Great Leap Sets Workshops, Film Screenings, Dance for World Environment Day

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Nobuko Miyamoto of Great Leap poses with waribashi (disposable wooden chopsticks) to promote the video "BYO Chopstix."

Great Leap, in collaboration with the Japanese American National Museum, will premiere the music video “Mottainai” as part of an informative and fun-filled day of performance, video screenings, participatory workshops and a ritual dance to celebrate World Environment Day at the museum’s National Center for the Preservation of Democracy (NCPD) in Little Tokyo on Sunday, June 5, beginning at 1 p.m. and continuing to 6 p.m.

“Mottainai” is a Japanese word that loosely translates as “it’s a shame to waste nature.” It is a cultural tradition that has helped sustain Japanese people through hard times. Today it finds new meaning in this critical moment of climate change.

The day opens and ends with performances of “Order to Go,” a production created within Great Leap’s Collaboratory mentorship program under the direction of Dan Kwong. With a generous helping of humor, OTG combines personal stories, cultural history, puppetry, and hard facts that illustrate the roots of our disposable society and challenge us to change our habits. The show plays twice, at 1 and 5 p.m.

A premiere screening of the music video “Mottainai” will be shown on the eve of its Internet release for World Environment Day, as well as Great Leap’s first video “BYO Chopstix,” about the 100 billion pairs of disposable wood chopsticks that are used and thrown away every year. These videos aim to show small ways people can change to make a big difference to the environment.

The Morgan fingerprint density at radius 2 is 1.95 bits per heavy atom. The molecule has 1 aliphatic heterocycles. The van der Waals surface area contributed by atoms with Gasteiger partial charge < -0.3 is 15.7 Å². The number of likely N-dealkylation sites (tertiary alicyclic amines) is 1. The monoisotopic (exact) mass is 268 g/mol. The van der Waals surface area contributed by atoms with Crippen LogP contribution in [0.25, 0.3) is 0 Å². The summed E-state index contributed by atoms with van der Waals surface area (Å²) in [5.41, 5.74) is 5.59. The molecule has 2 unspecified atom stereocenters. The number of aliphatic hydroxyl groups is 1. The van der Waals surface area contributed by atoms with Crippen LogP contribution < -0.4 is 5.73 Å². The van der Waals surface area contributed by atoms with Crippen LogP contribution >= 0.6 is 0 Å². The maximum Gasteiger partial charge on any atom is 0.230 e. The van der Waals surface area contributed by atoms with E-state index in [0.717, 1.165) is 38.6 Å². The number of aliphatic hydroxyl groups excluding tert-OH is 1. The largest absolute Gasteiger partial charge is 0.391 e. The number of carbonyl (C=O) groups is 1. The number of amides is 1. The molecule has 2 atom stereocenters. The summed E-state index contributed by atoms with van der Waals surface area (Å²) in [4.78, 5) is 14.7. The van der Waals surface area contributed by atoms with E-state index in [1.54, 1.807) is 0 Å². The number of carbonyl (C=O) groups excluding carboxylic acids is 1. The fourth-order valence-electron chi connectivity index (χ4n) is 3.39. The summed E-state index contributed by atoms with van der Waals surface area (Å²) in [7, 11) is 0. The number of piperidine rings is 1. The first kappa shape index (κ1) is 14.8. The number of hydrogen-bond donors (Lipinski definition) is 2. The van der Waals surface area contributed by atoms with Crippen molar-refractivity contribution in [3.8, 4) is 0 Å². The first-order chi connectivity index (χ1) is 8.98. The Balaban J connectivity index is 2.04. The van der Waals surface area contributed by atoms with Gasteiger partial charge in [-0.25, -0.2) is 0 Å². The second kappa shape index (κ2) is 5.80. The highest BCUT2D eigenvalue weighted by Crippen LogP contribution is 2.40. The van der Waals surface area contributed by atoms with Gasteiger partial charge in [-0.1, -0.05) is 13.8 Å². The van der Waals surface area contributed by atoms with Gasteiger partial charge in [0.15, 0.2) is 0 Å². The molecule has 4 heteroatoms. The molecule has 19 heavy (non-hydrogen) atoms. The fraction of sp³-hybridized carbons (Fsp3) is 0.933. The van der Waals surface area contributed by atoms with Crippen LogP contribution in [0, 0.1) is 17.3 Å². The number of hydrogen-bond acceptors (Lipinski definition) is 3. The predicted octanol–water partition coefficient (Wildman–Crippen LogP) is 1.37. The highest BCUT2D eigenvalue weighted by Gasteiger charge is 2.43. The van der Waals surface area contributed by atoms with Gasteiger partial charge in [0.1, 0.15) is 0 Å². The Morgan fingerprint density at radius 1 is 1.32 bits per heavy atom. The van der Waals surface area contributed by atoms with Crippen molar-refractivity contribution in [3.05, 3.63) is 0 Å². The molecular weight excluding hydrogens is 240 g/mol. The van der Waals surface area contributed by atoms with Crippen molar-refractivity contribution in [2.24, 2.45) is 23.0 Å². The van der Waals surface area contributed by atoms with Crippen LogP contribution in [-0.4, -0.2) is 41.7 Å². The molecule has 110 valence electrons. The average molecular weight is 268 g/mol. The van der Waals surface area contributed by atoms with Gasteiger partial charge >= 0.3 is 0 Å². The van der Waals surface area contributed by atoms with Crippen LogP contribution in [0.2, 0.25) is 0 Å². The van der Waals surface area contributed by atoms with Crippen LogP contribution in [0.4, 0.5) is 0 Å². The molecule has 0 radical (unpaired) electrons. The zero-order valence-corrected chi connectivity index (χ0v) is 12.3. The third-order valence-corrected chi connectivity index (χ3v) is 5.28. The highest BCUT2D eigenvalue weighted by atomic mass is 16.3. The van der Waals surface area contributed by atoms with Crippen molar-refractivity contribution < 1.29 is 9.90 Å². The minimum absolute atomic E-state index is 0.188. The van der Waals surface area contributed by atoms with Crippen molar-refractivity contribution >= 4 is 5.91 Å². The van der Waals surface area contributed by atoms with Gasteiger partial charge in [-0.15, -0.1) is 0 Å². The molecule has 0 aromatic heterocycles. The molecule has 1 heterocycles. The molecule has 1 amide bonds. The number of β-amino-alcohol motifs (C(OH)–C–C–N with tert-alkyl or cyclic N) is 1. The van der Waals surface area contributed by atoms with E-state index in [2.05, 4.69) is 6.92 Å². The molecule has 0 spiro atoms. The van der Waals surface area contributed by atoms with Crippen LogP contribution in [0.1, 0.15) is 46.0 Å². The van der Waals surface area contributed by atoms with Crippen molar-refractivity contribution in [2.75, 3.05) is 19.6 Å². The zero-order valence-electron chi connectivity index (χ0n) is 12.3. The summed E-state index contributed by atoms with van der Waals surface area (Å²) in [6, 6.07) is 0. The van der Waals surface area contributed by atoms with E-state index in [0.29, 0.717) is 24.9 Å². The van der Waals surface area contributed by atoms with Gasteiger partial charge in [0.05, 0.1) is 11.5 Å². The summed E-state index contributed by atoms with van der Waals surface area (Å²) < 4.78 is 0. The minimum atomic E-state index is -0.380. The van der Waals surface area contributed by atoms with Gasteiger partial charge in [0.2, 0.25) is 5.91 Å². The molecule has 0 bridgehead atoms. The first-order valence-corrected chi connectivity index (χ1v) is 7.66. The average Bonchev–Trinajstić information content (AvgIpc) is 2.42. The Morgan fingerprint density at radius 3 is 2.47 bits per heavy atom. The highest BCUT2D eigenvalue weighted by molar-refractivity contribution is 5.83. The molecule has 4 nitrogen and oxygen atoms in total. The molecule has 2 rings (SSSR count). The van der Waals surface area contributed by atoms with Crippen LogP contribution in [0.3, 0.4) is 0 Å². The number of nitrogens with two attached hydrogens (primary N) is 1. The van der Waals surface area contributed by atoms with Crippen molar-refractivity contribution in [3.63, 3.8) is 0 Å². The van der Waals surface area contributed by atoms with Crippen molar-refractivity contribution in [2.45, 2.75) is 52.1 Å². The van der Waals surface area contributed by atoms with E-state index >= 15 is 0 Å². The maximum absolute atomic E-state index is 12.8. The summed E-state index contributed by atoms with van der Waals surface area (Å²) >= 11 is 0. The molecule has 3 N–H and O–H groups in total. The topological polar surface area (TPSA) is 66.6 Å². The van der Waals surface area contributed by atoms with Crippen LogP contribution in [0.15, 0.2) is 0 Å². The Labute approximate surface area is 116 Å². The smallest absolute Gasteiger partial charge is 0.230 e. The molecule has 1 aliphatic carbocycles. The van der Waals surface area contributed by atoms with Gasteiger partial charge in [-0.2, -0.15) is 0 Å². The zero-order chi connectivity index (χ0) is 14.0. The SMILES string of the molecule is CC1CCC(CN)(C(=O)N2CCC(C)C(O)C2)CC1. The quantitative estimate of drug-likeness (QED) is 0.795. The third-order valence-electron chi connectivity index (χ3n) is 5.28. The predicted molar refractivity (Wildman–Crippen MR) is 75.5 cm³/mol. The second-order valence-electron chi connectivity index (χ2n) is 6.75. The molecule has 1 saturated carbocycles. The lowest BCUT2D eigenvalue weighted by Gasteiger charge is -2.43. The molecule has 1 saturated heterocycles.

From 2 to 5 p.m. there will be creative and informative workshops and lecture/demos for all ages, offering ways to embrace a greener lifestyle.

Finally, community participants will learn a new Obon dance created by Nobuko Miyamoto for the “Mottainai” song. The dance was created for the summer tradition of Obon, in which Buddhists mark the passing of their loved ones. It will be performed at 15 Obon festivals from San Diego to San Luis Obispo this summer.

The new dance will premiere on June 5 and be performed live by the Eco Band. Participants will be invited to dance around a waribashi tree, made with disposable wooden chopsticks, a creation by renowned artist Clement Hanami. This community ritual dance is an offering to help remember, share and pass on the spirit of “mottainai” for all generations and peoples.

Kenyan Nobel Prize winner Prof. Wangari Maathai has introduced “mottainai” to the international community and adopted it in her Green Belt Movement. Miyamoto and Great Leap want to share it with the Southern California community. Celebrated by thousands the world over, World Environment Day is an initiative of the United Nations. India is this year’s global host, with the theme of “Forests: Nature at Your Service.”

Tickets are $15 general, $10 for seniors and students. The National Center for the Preservation of Democracy is located across the courtyard from the Japanese American National Museum’s Pavilion at 369 E. First St., Los Angeles. For more information, contact Great Leap at (213) 250-8800 or go to www.greatleap.org.

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